Beginning in early July 2019, San Francisco will start restricting its local police force’s access to surveillance equipment and will prohibit its use of facial recognition technology. This is the first of a growing number of municipalities to begin regulating or banning facial recognition technology by local police departments. In California, the cities of Berkeley and Oakland are currently debating the use of the software, and the state of Massachusetts is considering a complete state-wide ban. San Francisco chose to adopt the American Civil Liberties Union’s rationale for ceasing the use of the technology, citing its potential for abuse and inaccuracy and calling for other municipalities to do the same. Other states such as Pennsylvania, however, already use the technology and rely on it for anti-fraud protection and criminal law enforcement.
Facial recognition technology involves using biometrics, or various points on a person’s face, to create a data map of that person’s facial features from a picture or video. The software analyzes the geometry of someone’s face, including the distance between their eyes or from their hairline to their chin. Using these datapoints and measurements, the software compares the gathered facial data points with a known database of faces to find a match. According to a Georgetown University study, almost half of Americans have their face included on at least one searchable facial recognition database. This is perhaps unsurprising, given that as of 2018, 43 of the 50 states were using some kind of facial recognition technology. Further, the Federal Bureau of Investigations (FBI) maintains its own database of over 640 million faces.
Photos in the database can come from drivers’ licenses, mugshots, cell phone photos, or even photos posted on social media. In theory, anywhere your face has been recorded or photographed could be a potential spot for information-gathering. Certain states do limit the sources from which the photos in the database may originate. For instance, Maryland and Indiana limit their databases to drivers’ license records and Oregon limits its database to mugshots and photos obtained in criminal proceedings.
Facial recognition technology is often used as a tool to apprehend criminals who would otherwise remain unknown. This could mean matching identities to perpetrators of crimes such as identity theft or fraud, crimes caught on surveillance cameras at shops, or sexual assaults where the victim may have a photo of the assailant, but no full name. According to NBC News, the technology has allowed police to apprehend a “serial robber in Indiana, a rapist in Pennsylvania, a car thief in Maine, robbery suspects in South Carolina, a sock thief in New York City, and shoplifters in Washington County, Oregon.”
In Pennsylvania, PennDOT uses the technology to ensure that individuals do not fraudulently obtain more than one driver’s license. If the facial recognition program identifies what appear to be matching photos on a preexisting license and an applicant for a new or renewed license, PennDOT will issue an interim license for the applicant, and investigate further during a 15-day period. During that time, the matches are reviewed to determine if there is fraud or identity theft. If there is not, a permanent license is issued and there are no further problems.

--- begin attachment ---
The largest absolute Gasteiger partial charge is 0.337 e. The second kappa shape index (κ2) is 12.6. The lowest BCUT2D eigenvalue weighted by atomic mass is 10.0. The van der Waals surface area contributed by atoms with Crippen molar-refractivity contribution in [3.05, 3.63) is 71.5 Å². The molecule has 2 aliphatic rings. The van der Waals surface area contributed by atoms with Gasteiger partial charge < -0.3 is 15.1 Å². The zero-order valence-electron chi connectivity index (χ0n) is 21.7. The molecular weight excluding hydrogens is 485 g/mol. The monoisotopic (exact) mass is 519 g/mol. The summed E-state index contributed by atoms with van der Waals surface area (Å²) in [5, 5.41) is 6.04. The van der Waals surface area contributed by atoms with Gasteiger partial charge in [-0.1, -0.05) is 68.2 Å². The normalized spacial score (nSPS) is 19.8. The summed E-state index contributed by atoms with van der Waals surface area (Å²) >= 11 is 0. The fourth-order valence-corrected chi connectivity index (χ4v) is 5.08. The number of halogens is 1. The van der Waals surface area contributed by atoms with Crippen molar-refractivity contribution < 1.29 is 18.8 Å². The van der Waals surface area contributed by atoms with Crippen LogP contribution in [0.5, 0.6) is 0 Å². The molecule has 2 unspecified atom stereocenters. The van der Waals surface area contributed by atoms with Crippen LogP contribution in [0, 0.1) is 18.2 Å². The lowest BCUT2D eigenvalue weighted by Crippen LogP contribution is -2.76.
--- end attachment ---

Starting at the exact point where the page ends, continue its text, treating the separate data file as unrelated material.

Pennsylvania also uses a system called the Justice Network, or JNET, as a compendium of previously arrested or convicted criminals. JNET integrated its system with PennDOT’s previously existing repository in 2015 to expand its access to include over 39.5 million photos, according to JNET officials. Authorized law enforcement personnel can access the system for local or state use to compare photos from social media, texts, or surveillance footage to photos existing in the database to get leads on criminal suspects. Based on citizen privacy guidelines, officials can only use the technology to pursue a suspect during an investigation.
The technology is not perfect, however. Matches have not yet reached 100% accuracy—particularly for women and individuals of color. Further, if the photo or video being used for comparison is grainy, depicts a side-profile, or has obstructions covering the suspect’s face, like a mask or sunglasses, the results may be skewed. Even with a good photograph, investigators may not find promising matches until they reach the end of the results. Matches then require verification and further investigation to ensure the correct person is apprehended. The result of the facial recognition search itself does not give police probable cause to make an arrest.
Due to the controversial nature of the technology, many municipalities outside of Pennsylvania are regulating its use on their own, rather than waiting for the federal or state governments to act. Local ordinances and regulations can only do so much, however. Municipalities are without authority to limit the federal or state government’s use of facial recognition software, and they also cannot regulate commercial uses of the software for advertising purposes. They can regulate use of the software by the local municipal police force. Municipalities considering regulating or banning the use of facial recognition software should weigh the benefits against privacy concerns associated with use of the technology in making their determinations.
With contribution from Sarah Rothermel, J.D. Widener Law Commonwealth.